Director: Joe Carroll and Ben Holtzman Release Date: July 2009 Link: Official Site Filmed in 2001, originally released in 2002 and now, seven years later, re-released on DVD with a whole bunch of extra features, Between Resistance And Community: A Documentary About Long Island DIY Punk will be the most inspiring 45 minutes of ineloquent kids constantly saying ‘like’ that you will ever see. Whether you like punk rock or not, this film is a must-see for anyone who genuinely loves independent music, because it shows something that we should all inspire to. Because for all our airs – going to see obscure bands and standing in the front row nodding our heads, buying vinyl directly from Banquet, letting some of the few UK artists that play house shows perform in our living rooms, downloading music by major label artists, writing blogs – we’ve got nothing on these guys. This documentary is a snapshot of a scene that really cared in a way that not enough people do. A group of kids dedicated to building something for themselves, away from what the mainstream was offering them, in a white middle class suburb that is, essentially, ‘one giant mall.’
On The Might Of Princes
You see the shows at Ren’s house, in a basement plastered with punk rock posters and stuffed full of kids singing along. The shows at the Vargas brothers’ house, with their mum upstairs cooking dinner for all the bands. The kids who start a kickball league in the car park of a mall just to meet people and do something that doesn’t cost money on nights when there’s no shows. You see Food Not Bombs, with punks collecting food to feed the homeless. The bands that come through Long Island and are amazed at the hospitality on offer. This is what a scene should be. No fashion, no exclusion, no idea of any kind of hierarchy. The bands are not arrogant, and there are no pedestals. They are just ‘people standing in front of you, trying to share something.’
Latterman at Ren's House
A good chunk of the film is taken up with documenting the intersecting tours of the three main bands: Latterman, On The Might Of Princes and The Insurgent. Whilst the latter disappeared, the other two went on to varying degrees of success, so it is particularly interesting for fans to see Latterman on tour for the first time, playing early versions of songs, getting lost in Kentucky and discussing college plans, and On The Might Of Princes grappling with the decision of signing to Revelation records and the massive amount of debt from a near-exploding van that pushes them to take the deal. The Insurgent also offer some great moments, with footage of a parking lot show that kicks off their tour getting shut down by police after two songs from opening band Sometimes Walking, Sometimes Running, and shaky camcorder footage of a basement show being shut down with a little more force, resulting in a member being arrested and needing fourteen staples in his face. You don’t have to be a fan to be sucked in by the honest view of DIY touring, but it probably helps, and Latterman and On The Might Of Princes can’t be recommended enough.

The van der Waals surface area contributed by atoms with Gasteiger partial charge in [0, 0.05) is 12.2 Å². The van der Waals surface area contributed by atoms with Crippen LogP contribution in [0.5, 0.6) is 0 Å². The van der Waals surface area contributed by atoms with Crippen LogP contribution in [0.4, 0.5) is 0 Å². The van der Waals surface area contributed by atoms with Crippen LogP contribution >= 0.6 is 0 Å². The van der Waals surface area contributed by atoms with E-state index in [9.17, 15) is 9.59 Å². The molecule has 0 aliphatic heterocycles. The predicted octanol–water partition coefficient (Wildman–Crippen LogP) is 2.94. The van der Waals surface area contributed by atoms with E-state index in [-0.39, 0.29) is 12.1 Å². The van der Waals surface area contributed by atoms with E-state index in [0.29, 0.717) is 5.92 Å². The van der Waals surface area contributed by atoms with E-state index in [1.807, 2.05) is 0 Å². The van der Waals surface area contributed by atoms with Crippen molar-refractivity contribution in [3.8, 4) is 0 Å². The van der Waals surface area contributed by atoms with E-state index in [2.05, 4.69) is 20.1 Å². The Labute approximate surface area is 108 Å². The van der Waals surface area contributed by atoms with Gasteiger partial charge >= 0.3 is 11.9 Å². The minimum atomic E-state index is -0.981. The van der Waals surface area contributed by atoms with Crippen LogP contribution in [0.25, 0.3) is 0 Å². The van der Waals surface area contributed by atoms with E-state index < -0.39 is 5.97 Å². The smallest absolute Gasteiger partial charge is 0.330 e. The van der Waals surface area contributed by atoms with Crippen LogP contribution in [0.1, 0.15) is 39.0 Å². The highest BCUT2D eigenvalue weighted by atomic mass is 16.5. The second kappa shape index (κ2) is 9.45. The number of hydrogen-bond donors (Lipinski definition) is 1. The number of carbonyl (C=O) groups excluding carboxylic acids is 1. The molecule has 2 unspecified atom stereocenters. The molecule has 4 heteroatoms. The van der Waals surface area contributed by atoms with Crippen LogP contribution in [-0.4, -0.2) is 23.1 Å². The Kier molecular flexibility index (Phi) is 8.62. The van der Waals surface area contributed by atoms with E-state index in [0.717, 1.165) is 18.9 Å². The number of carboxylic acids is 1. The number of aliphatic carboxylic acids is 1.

Sometimes Walking, Sometimes Running play in a parking lot... ...and the police quickly show up.
The only downers are when things get too bogged down in scene politics, as many scenes are prone to do. First, the betrayal of On The Might Of Princes signing even to an indie label left a lot of the DIY kids feeling like they’d been stabbed in the back, and you can’t help but just want them to shut up and be happy for their friends. The issue of women being under-represented is also touched on, but unfortunately only in passing, with Tia from Porcelain Decay (and later of Bridge And Tunnel) being the major female contributor. With this in mind, the extra features are as important as the main film, with follow-up interviews conducted in the years between the documentary’s completion and current release. One such interview allows for women within the scene to comment on the original ‘boys club’ atmosphere, and what they did to fight against it. Perhaps more inspiring than anything else on offer is the desire of a small group of women to get involved, and the formation of their Long Island Womyn’s Collective that gives them a platform in a genre and scene that is plagued with gender issues. The other two interviews, however, are on a much sadder note: one with Ren focuses on the scene’s collapse as everyone grew up and moved away from Long Island, and one with Latterman conducted in 2006 foreshadows the bands eventual split, as they talk about friction with their record label and the changing world that signing to a slightly bigger indie label brought. For a while, though, everything was almost perfect, and the other extra features help the documentary in showing this, from the good selection of house show footage and the deleted scene of Good Clean Fun playing in a bowling alley whilst punks spend the day bowling. The Long Island DIY Punk scene was more than just a scene: it really was a community. Hopefully showing it to others will inspire them to start their own.